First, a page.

Is it possible to have the ruler calculate distances by an accurate method instead of the 4e approximation?

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Is it possible to have the ruler calculate distances by an accurate method instead of the 4e approximation?

Hi Adam
Please define what an " accurate " method would be, because just because it's proper in your system, it may not be right in half a dozen others.
There's also a number of similar discussions going on. I'd encourage you to lend your voice to one of them, since higher voted threads are more likely to rise in the priority list.
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is the OP basically asking for the true measurement by way of Pythagoras Theorem?
A^2 + B^2 = C^2
instead of 3e/4e counting diagonals as 1.5 squares (so 2 squares going at 45 degree costs 3 squares of movement)
Or consider Frag, the SJG game where distance is counted by right-angle movement, even on diagonals.

Yeah, that would be useful. Most of my players are math or science graduates, and they can get pretty crazy with the math. Calculating range, blast radius, falling speeds, terminal velocity... Having it be a bit more "mathematically correct" would be nice.

And if you use the grid you are using approximation. The character is within a 5 feet (or another size) square. On the left? On the right? You have an approximation of several feet to begin with; so calculating a move to the inch is just false precision. The result is "you moved 121.321 inches, more or less 2 feet". If your players are science graduates, they should know that this is bad science.

We aren't all using a grid, and sure as hell aren't all using a scale of five feet to the inch.
Besides, in the case of a target that is, say, twelve squares to the right and five squares towards the top of the screen it is not a matter of calculating to the inch, it is a matter of the approximation being wrong by a whole five feet .

Which is, at best, the approximation due to the size of the square (or the size of the token you are using). There is no use to be more precise than your margin of error.
And by the way, there is no inch here. And I don't use 5 feet per square.
I have problems to understand your need to precision. What do you use as move or distances unit?
edit: and also which rules do you use that have a granularity needing that kind of precision?

And what if I'm not using a square or a token? What if I have a map of the Empire of Jehannum and I want to measure the distance between the cities of Hospis and Bethan? I don't want the measuring tool to round distances off any more than I want it to impose a five-foot to the "inch" scale.
Indeed there isn't an inch. On my monitor the grid squares are about 17 mm across, or 2/3 of an inch. But Roll20 calls them "in." in a couple of places, including in the grid-size setting in the page settings pane.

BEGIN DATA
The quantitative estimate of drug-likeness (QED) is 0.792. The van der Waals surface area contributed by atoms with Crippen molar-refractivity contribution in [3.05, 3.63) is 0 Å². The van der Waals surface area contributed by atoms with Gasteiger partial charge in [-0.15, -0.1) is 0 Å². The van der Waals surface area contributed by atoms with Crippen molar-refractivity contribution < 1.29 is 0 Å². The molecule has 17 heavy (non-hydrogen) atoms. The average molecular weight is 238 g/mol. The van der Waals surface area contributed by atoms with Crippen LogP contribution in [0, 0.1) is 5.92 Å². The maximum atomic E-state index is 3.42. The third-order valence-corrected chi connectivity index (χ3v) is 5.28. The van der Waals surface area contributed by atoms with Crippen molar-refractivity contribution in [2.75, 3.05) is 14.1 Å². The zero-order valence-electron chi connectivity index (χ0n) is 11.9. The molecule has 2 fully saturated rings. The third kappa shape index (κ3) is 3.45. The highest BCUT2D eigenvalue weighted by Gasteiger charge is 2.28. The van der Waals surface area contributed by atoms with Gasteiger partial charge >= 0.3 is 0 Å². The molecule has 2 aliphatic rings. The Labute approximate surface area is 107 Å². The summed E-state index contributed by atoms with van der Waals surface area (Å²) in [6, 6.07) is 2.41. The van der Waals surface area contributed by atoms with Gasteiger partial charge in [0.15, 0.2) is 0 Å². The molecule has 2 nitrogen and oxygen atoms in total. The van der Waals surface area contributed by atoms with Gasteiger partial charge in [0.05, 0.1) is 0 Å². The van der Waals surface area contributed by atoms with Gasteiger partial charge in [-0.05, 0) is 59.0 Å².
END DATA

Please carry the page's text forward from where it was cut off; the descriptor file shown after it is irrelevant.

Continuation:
Finally: no, 70' is not the best approximation to 65' that you can get with scale marked in 5' increments. Twelve over and five up gives you thirteen exactly on the diagonal, a figure that doesn't need to be approximated at all, and is not properly approximated to fourteen.

That is not what I was saying. What I was saying is that if you don't use squares, you are going to use distance units per pixel instead of distance units per square.
But except if the token you use is 1 pixel across, you are going to work with a margin of error depending on the size of your tokens.
Secondly, if your margin of error is 5' (which is the case if you use squares or if your tokens are 70 pixels across), there is no difference between 65' and 70' because you are within your margin of error.
Moreover, if the system you use has range bands that make no difference between 65' and 70', it has no effects on the game (generally you have something like short/medium/long distances).
And if it makes a difference, it shall be because an arbitrary range band has been placed at 68' and it shall work as well 2' or 3' aside (doubly so because it shall affect all the PCs an NPCs the same way).
What it all adds to, is that simulating a reality in a roleplaying game necessarily is a work of approximations with margins of error widely greater than 6%. Measuring by the pixel just gives a feeling of precision but doesn't make the game more realistic and has no bearing on what happens in the game.
Your exemple of the cities is a good one. If your characters want to travel from Hospis to Betan, you are going to say to them: "The distance is 296 miles, 8 feet", but: